Activation of the AKT and mammalian target of rapamycin pathways and the inhibitory effects of rapamycin on those pathways in canine malignant melanoma cell lines

Michael S Kent, Cameron J. Collins, Fang Ye

Research output: Contribution to journalArticle

16 Citations (Scopus)

Abstract

Objective - To investigate the activation of the AKT and mammalian target of rapamycin (mTOR) pathways and assess the inhibitory effects of rapamycin on those pathways in canine malignant melanoma cells. Sample Population - 3 established primary canine melanoma cell lines generated from naturally occurring tumors. Procedures - Expressions of total and phosphorylated AKT, mTOR, and p70 ribosomal S6 kinase 1 (p70S6K) in canine melanoma cells that were or were not exposed to 10nM rapamycin were assessed via western blot analysis. Clonogenic assays were performed to determine the surviving fraction of melanoma cells after exposure to 0.1, 1, 10, or 100nM rapamycin. Results - Expressions of total and phosphorylated AKT, mTOR, and p7086K proteins were detected (ie, the AKT and mTOR pathways were activated) in all 3 cell lines. Rapamycin treatment resulted in decreases in phosphorylated mTOR expression and phosphorylated p70S6K expression but no change in phosphorylated AKT expression. Expression of total AKT, mTOR, and p70S6K persisted after rapamycin treatment. There was a significant dose-dependent decrease in surviving tumor cell fraction for each cell line following treatment with rapamycin. Conclusions and Clinical Relevance - These data indicated that AKT and mTOR, as well as their downstream product p70S6K, are present and active in canine melanoma cells. Activation of the mTOR pathway can be inhibited by rapamycin; treatment of melanoma cells with rapamycin decreased the surviving tumor cell fraction. Use of mTOR inhibitors as antineoplastic treatments in dogs with melanoma warrants investigation. Furthermore, these data upport the use of canine melanoma cells as a molecular model for melanoma in humans.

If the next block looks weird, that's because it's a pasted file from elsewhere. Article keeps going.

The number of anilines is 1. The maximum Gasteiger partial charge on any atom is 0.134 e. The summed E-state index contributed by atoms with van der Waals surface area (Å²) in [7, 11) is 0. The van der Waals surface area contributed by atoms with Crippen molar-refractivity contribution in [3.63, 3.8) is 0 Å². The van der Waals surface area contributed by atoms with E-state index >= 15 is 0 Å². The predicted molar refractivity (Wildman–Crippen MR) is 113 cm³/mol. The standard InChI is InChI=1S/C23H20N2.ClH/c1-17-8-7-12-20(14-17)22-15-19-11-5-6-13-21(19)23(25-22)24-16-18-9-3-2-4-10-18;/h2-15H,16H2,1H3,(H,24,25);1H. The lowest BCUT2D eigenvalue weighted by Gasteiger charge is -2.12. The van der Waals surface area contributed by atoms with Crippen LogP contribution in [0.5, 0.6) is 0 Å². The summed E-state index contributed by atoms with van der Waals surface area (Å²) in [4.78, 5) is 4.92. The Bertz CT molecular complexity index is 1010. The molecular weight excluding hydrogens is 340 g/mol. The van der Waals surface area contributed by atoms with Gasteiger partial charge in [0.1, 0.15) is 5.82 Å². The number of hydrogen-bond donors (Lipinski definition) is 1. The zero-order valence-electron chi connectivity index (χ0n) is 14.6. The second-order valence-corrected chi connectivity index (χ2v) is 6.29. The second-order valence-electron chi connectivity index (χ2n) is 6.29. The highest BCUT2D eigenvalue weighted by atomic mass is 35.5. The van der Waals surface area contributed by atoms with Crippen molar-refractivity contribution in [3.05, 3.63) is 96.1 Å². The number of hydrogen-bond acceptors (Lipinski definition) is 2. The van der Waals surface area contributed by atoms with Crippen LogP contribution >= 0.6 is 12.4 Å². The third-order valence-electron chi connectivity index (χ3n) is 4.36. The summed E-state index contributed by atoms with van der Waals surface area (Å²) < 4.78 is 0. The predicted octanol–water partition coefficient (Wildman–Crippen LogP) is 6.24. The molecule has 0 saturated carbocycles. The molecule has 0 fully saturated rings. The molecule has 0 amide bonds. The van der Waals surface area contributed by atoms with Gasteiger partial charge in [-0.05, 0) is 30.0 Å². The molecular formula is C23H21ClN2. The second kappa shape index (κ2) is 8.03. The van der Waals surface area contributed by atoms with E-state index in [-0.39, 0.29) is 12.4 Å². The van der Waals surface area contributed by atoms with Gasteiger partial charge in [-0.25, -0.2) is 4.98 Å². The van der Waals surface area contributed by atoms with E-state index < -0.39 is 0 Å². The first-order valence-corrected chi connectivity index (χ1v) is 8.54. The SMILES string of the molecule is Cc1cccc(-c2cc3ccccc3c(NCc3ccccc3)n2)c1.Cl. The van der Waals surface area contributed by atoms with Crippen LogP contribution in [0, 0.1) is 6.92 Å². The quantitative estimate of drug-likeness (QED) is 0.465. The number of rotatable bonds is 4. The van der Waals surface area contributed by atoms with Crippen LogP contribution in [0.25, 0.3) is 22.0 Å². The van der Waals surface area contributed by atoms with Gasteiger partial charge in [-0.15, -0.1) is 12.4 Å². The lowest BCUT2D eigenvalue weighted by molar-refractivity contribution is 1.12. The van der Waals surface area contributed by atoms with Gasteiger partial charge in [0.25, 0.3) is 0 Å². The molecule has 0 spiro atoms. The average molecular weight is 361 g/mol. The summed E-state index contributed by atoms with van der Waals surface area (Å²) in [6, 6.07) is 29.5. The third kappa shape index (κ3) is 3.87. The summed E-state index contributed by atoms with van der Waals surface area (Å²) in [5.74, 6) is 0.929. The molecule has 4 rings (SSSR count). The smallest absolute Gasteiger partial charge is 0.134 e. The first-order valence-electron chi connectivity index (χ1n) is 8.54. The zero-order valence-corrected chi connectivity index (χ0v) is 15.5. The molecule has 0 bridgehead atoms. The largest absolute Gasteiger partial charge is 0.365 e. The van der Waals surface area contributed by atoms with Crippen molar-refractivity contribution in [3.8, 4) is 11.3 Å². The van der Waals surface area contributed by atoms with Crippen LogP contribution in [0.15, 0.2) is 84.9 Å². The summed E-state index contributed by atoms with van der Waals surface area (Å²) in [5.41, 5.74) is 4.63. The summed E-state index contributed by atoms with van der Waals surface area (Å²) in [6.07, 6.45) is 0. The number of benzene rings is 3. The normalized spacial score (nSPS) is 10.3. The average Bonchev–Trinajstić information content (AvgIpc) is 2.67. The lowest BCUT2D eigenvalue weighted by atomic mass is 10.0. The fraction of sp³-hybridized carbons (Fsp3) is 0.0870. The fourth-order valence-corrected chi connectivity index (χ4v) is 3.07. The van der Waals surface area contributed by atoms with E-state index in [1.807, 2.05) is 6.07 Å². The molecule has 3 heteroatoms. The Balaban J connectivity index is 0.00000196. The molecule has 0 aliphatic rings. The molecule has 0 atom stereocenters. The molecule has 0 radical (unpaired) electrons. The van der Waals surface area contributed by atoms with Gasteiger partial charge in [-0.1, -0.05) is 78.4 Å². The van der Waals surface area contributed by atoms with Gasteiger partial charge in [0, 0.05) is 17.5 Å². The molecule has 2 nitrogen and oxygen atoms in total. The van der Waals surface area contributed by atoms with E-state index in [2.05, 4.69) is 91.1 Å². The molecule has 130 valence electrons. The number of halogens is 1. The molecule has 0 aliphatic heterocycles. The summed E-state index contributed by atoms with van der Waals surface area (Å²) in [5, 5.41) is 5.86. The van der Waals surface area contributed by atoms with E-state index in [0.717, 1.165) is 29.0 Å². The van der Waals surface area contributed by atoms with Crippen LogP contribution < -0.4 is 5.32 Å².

Original languageEnglish (US)
Pages (from-to)263-269
Number of pages7
JournalAmerican Journal of Veterinary Research
Volume70
Issue number2
DOIs
StatePublished - Feb 2009

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Sirolimus
melanoma
Canidae
Melanoma
cell lines
Cell Line
dogs
phosphotransferases (kinases)
70-kDa Ribosomal Protein S6 Kinases
cells
molecular models
TOR Serine-Threonine Kinases
Western blotting
Neoplasms
Molecular Models
neoplasms
assays
Antineoplastic Agents
dosage

ASJC Scopus subject areas

  • veterinary(all)

Cite this

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title = "Activation of the AKT and mammalian target of rapamycin pathways and the inhibitory effects of rapamycin on those pathways in canine malignant melanoma cell lines",